Cars totalled by fire

Joined
Nov 26, 2002
Messages
1,715
Location
Texas & BWI Area
I have question. On every so occasion you may drive by a vehicle engulfed in flames. Usually these are onboard fires (versus something next door getting them.) Call me a paranoid owner or what ... so I wonder on an otherwise highly maintained car what can I do as she ages to minimize some kind of fatal fuel related fire? I ask this as I would hate to see a babied car engulfed in flames and have the insurance company give me back nothing of the thousands I spend to keep her alive. 1)Preemptive Replacement of fuel rail-line rubber hose interfaces? 2)Inspection of fuel lines? 3)Do nothing and not think about it as fire is statistically unlikely as a complete brake failure? Thanks!
 
Joined
Jan 12, 2005
Messages
4,353
Location
FL
If you have a car with an oil filter right over the exhaust (such as late model Hondas) make sure the oil filter isn't dripping.
 
Joined
May 28, 2007
Messages
5,579
Location
earth
the cars i have seen are mostly ones that have been burnt out after it has been stolen by some kids (i won't go into that any further) for a joyride and burnt out to destroy evidence.
 
Joined
Jul 26, 2003
Messages
5,570
Location
New Zealand
99% of burned out cars here are stolen.However I notice on American TV programs and movies that cars seem to burn out all the time...maybe it's the air over there?
 
Joined
Sep 11, 2004
Messages
2,441
Location
snowblind in TX
The majority of car engine fires are oil related. Fuel is relatively benign as it evaporates quickly and is difficult to ignite without open flame. It is rare to get a combination of an ignitable mixture plus an ignition source anywhere except the combustion chamber. Oil (engine/trans/p-steer)clings to exhaust parts and is relatively easy to ignite once vaporized on a surface that is already above ignition temp. Then there are electrical fires. EDIT: And brake fluid if you have a Ford or Toyota.
 
Last edited:
Joined
Dec 19, 2004
Messages
7,430
Location
beaver land EH?
 Originally Posted By: outrun
I have question. On every so occasion you may drive by a vehicle engulfed in flames. Usually these are onboard fires (versus something next door getting them.) Call me a paranoid owner or what ... so I wonder on an otherwise highly maintained car what can I do as she ages to minimize some kind of fatal fuel related fire? I ask this as I would hate to see a babied car engulfed in flames and have the insurance company give me back nothing of the thousands I spend to keep her alive. 1)Preemptive Replacement of fuel rail-line rubber hose interfaces? 2)Inspection of fuel lines? 3)Do nothing and not think about it as fire is statistically unlikely as a complete brake failure? Thanks!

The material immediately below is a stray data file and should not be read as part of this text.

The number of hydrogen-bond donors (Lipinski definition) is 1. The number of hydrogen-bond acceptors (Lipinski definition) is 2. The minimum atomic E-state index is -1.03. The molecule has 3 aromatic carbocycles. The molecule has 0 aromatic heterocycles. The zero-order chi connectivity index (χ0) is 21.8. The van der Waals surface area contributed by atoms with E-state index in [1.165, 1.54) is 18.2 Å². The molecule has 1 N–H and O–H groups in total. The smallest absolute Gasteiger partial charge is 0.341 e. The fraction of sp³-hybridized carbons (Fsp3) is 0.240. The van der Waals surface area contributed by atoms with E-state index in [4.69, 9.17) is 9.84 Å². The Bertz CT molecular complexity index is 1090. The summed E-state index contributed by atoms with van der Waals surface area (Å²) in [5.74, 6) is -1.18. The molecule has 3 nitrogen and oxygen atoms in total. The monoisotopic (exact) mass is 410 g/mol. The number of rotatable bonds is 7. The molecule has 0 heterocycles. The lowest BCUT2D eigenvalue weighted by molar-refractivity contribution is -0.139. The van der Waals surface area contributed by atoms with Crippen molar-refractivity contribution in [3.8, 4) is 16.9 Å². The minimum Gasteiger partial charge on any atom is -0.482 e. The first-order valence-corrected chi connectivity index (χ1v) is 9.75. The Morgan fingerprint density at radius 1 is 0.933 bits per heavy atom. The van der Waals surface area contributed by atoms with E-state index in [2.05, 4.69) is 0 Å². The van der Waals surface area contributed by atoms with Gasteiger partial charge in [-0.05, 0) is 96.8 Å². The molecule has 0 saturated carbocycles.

IMHO it's statistically insignificant. In addition to what other posters comments on this (all good points BTW, except the no panels after Saturn one...which I just take it as a good cheer-me-upper for the day) Cars caught on fire these days mainly due to the following reasons: -kids stole them for joyride, then abandon them, set them on fire to destroy evidence. -robbers/professional criminals did the same thing: burn stolen vehicles to destroy any potential evidence. -cars with mis-wired/damaged wiring due to poor practice: boom boyz adding things that draw excessive currents, causing shorts(wiring loom overheating), etc. which may lead to wiring induced fires. -manufacturing defects. -cat converters too close to dry grass or something flammable... -other reasons unknown but was induced by man-made cause (someone set it on fire delibrately?) There could be some more but I cannot recall now. Also: unless there's a need to replace rubber fuel lines, etc. due to defects or so, I personally would not do that under most circumstances for the fact that (a) most EFI fuel lines are of high pressure, fuel and fuel-additive resistant, fluoro-elastomer variety that only good quality ones like the original OEM ones would survive years of services w/o any significant degradations and such. Replacing it with aftermarket ones will surely guarantee failures due to different rubber compositions and such. (b) Since my first car (a 1976 Plymouth Arrow, actually it's a Mitsu Celeste hatchback in Plymouth disguise) that I came across fuel line deterioriation, I have yet to encounter anymore rubber fuel line degradations on automobiles anymore, even with cars in-service by yours-truely for the past 20 yrs, with combined mileage of over 1 million kms to date, never a single fuel line degradation esp. on EFI pressured lines even with high mileage cars. Q.